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Art/ Collection/ Art Object

Vial

Period:
Byzantine or Islamic?
Date:
5th Century A.D. or later
Geography:
From Egypt, Eastern Delta, Tell Basta (Bubastis)
Medium:
Leaded tin
Dimensions:
H. 5.7 cm (2 1/4 in.)
Credit Line:
Rogers Fund, 1907
Accession Number:
07.228.192
On view at The Met Fifth Avenue in Gallery 130
This small vial takes the shape of an ovoid amphora with a tall neck and thin handles. The relief decoration includes geometric forms, such as the zig-zags and vertical lines around the neck and the gridded hanging triangles on the shoulders; the body is adorned with vertical forms that may represent trees. Clearly post-Ramesside, this vessel finds parallels both in the Byzantine world and with later Islamic vessels from the 13th and 14th Centuries A.D.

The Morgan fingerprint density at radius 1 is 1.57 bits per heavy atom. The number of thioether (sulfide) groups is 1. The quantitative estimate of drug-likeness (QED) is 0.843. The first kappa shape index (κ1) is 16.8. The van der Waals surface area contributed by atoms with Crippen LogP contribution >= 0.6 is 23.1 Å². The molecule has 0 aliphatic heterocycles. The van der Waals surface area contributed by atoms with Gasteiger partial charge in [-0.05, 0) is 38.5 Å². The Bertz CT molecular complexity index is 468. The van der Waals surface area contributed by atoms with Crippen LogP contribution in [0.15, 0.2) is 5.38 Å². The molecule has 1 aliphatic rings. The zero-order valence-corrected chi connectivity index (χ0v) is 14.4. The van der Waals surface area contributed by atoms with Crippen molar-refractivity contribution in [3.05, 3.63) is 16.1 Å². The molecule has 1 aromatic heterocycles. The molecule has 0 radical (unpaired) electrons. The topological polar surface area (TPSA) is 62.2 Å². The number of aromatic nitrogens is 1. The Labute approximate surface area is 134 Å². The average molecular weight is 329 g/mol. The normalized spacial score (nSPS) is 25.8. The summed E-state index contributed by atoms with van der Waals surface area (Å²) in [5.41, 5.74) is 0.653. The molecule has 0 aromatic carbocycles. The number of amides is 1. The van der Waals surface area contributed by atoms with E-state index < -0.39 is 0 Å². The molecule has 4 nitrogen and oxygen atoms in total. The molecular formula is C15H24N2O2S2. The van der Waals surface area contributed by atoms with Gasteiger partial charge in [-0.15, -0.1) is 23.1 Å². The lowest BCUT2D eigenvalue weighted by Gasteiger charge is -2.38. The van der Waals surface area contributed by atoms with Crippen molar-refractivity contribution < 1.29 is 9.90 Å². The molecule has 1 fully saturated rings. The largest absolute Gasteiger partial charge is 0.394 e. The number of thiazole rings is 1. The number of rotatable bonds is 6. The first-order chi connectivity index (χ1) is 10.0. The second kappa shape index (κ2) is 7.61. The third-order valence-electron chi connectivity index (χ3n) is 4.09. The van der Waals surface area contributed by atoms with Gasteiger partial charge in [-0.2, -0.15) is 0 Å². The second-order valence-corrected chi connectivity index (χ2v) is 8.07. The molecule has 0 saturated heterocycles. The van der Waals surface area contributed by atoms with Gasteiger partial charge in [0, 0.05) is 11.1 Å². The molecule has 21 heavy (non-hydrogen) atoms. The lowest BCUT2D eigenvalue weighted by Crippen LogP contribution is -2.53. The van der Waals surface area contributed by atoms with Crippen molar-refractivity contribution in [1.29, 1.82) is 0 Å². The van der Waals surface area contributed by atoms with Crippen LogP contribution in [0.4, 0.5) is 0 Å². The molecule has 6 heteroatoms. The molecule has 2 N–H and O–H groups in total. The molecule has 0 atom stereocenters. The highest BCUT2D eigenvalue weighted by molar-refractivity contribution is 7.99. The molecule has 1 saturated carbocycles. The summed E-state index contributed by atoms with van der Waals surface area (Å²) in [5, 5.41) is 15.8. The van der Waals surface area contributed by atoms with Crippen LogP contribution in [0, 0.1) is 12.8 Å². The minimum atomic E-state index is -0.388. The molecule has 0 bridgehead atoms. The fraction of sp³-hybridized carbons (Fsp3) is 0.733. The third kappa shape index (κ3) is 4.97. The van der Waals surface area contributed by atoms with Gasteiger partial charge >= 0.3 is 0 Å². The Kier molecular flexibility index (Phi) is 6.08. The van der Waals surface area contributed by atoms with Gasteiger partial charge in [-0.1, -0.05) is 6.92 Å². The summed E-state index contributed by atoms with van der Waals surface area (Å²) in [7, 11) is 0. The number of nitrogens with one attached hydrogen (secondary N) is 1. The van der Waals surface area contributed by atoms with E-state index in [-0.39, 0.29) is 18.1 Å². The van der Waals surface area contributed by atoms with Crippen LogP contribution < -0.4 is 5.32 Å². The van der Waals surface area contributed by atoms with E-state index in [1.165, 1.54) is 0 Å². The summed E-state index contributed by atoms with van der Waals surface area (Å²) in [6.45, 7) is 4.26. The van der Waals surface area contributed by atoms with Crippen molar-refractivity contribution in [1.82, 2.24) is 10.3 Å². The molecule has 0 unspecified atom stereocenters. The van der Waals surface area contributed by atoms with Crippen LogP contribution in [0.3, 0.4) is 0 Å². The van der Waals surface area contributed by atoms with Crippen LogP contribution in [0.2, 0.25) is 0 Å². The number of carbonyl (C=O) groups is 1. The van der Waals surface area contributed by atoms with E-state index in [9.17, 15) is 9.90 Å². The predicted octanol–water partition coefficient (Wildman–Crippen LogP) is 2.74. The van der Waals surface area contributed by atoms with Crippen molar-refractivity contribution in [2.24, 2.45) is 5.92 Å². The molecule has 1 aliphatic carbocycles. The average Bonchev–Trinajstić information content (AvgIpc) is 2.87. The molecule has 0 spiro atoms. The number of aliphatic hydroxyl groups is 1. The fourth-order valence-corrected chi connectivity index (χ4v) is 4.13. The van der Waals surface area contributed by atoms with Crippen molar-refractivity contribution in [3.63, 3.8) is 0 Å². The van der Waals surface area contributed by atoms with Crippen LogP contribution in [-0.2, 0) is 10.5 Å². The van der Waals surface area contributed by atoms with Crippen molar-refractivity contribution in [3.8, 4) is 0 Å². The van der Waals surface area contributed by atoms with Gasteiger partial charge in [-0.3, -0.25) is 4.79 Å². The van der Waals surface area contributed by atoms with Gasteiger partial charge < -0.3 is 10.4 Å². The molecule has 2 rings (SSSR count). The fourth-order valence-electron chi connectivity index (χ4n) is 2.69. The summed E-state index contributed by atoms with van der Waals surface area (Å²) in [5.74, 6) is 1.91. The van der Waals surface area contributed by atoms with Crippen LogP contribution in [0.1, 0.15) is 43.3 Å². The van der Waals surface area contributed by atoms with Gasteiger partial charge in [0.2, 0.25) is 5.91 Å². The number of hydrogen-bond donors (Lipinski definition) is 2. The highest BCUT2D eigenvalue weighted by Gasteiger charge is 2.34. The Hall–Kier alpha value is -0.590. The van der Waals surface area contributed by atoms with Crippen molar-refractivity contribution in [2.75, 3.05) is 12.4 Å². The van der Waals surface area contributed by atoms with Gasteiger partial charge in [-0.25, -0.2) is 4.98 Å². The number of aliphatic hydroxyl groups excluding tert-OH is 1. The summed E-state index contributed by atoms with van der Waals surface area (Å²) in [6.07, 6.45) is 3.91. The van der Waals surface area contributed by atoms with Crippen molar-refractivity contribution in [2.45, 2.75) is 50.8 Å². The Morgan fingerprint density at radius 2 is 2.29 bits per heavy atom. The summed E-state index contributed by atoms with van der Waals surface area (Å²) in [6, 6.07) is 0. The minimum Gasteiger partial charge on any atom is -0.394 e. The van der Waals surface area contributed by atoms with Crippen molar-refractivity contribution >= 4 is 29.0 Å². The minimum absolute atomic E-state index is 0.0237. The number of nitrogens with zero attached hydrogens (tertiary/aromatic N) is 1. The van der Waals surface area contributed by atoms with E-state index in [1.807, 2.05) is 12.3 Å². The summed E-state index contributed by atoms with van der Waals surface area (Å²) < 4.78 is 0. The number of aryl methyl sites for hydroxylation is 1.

Discovered at Tell Basta during construction of the railway, 1906. Purchased by the Museum from Maurice Nahman, 1907.

Lilyquist, Christine 2012. "Treasures from Tell Basta: Goddesses, Officials, and Artists in an International Age." In Metropolitan Museum Journal, 47, p. 55; p. 54, fig. 71.

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